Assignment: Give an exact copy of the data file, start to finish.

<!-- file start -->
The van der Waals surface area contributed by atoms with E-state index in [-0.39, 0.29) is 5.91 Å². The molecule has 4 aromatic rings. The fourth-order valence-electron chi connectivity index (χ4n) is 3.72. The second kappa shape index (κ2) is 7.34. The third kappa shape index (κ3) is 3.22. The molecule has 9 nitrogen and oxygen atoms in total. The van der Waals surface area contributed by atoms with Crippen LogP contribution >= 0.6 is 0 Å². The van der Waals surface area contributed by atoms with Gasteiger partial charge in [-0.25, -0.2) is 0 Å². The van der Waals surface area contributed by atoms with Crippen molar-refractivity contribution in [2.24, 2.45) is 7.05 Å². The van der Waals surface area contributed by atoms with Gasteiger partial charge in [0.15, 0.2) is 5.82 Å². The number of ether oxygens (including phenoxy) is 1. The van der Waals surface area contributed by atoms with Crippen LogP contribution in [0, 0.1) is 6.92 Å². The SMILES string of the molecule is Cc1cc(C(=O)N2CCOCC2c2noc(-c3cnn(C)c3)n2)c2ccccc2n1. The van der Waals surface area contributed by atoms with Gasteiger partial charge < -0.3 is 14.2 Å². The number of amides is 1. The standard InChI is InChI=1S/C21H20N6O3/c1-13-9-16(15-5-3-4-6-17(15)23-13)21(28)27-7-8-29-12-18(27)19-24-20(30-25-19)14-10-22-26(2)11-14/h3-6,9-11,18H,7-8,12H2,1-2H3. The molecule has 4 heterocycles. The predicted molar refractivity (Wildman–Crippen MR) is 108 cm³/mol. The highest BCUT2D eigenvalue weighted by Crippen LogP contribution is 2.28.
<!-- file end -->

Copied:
The van der Waals surface area contributed by atoms with E-state index in [-0.39, 0.29) is 5.91 Å². The molecule has 4 aromatic rings. The fourth-order valence-electron chi connectivity index (χ4n) is 3.72. The second kappa shape index (κ2) is 7.34. The third kappa shape index (κ3) is 3.22. The molecule has 9 nitrogen and oxygen atoms in total. The van der Waals surface area contributed by atoms with Crippen LogP contribution >= 0.6 is 0 Å². The van der Waals surface area contributed by atoms with Gasteiger partial charge in [-0.25, -0.2) is 0 Å². The van der Waals surface area contributed by atoms with Crippen molar-refractivity contribution in [2.24, 2.45) is 7.05 Å². The van der Waals surface area contributed by atoms with Gasteiger partial charge in [0.15, 0.2) is 5.82 Å². The number of ether oxygens (including phenoxy) is 1. The van der Waals surface area contributed by atoms with Crippen LogP contribution in [0, 0.1) is 6.92 Å². The SMILES string of the molecule is Cc1cc(C(=O)N2CCOCC2c2noc(-c3cnn(C)c3)n2)c2ccccc2n1. The van der Waals surface area contributed by atoms with Gasteiger partial charge < -0.3 is 14.2 Å². The number of amides is 1. The standard InChI is InChI=1S/C21H20N6O3/c1-13-9-16(15-5-3-4-6-17(15)23-13)21(28)27-7-8-29-12-18(27)19-24-20(30-25-19)14-10-22-26(2)11-14/h3-6,9-11,18H,7-8,12H2,1-2H3. The molecule has 4 heterocycles. The predicted molar refractivity (Wildman–Crippen MR) is 108 cm³/mol. The highest BCUT2D eigenvalue weighted by Crippen LogP contribution is 2.28.